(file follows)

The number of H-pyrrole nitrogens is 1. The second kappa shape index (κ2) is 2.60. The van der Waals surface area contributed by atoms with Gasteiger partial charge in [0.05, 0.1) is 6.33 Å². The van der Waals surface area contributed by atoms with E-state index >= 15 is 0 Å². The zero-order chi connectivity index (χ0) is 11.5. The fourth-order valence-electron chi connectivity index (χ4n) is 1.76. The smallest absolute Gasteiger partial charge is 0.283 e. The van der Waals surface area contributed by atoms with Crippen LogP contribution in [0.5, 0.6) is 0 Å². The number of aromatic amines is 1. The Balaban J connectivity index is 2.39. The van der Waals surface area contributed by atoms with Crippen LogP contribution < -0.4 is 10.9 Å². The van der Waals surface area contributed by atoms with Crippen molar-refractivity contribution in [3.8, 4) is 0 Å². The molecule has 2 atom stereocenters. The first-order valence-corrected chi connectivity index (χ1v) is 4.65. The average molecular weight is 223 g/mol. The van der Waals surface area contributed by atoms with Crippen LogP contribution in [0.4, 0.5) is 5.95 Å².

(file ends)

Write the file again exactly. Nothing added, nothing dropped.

The number of H-pyrrole nitrogens is 1. The second kappa shape index (κ2) is 2.60. The van der Waals surface area contributed by atoms with Gasteiger partial charge in [0.05, 0.1) is 6.33 Å². The van der Waals surface area contributed by atoms with E-state index >= 15 is 0 Å². The zero-order chi connectivity index (χ0) is 11.5. The fourth-order valence-electron chi connectivity index (χ4n) is 1.76. The smallest absolute Gasteiger partial charge is 0.283 e. The van der Waals surface area contributed by atoms with Crippen LogP contribution in [0.5, 0.6) is 0 Å². The number of aromatic amines is 1. The Balaban J connectivity index is 2.39. The van der Waals surface area contributed by atoms with Crippen LogP contribution < -0.4 is 10.9 Å². The van der Waals surface area contributed by atoms with Crippen molar-refractivity contribution in [3.8, 4) is 0 Å². The molecule has 2 atom stereocenters. The first-order valence-corrected chi connectivity index (χ1v) is 4.65. The average molecular weight is 223 g/mol. The van der Waals surface area contributed by atoms with Crippen LogP contribution in [0.4, 0.5) is 5.95 Å².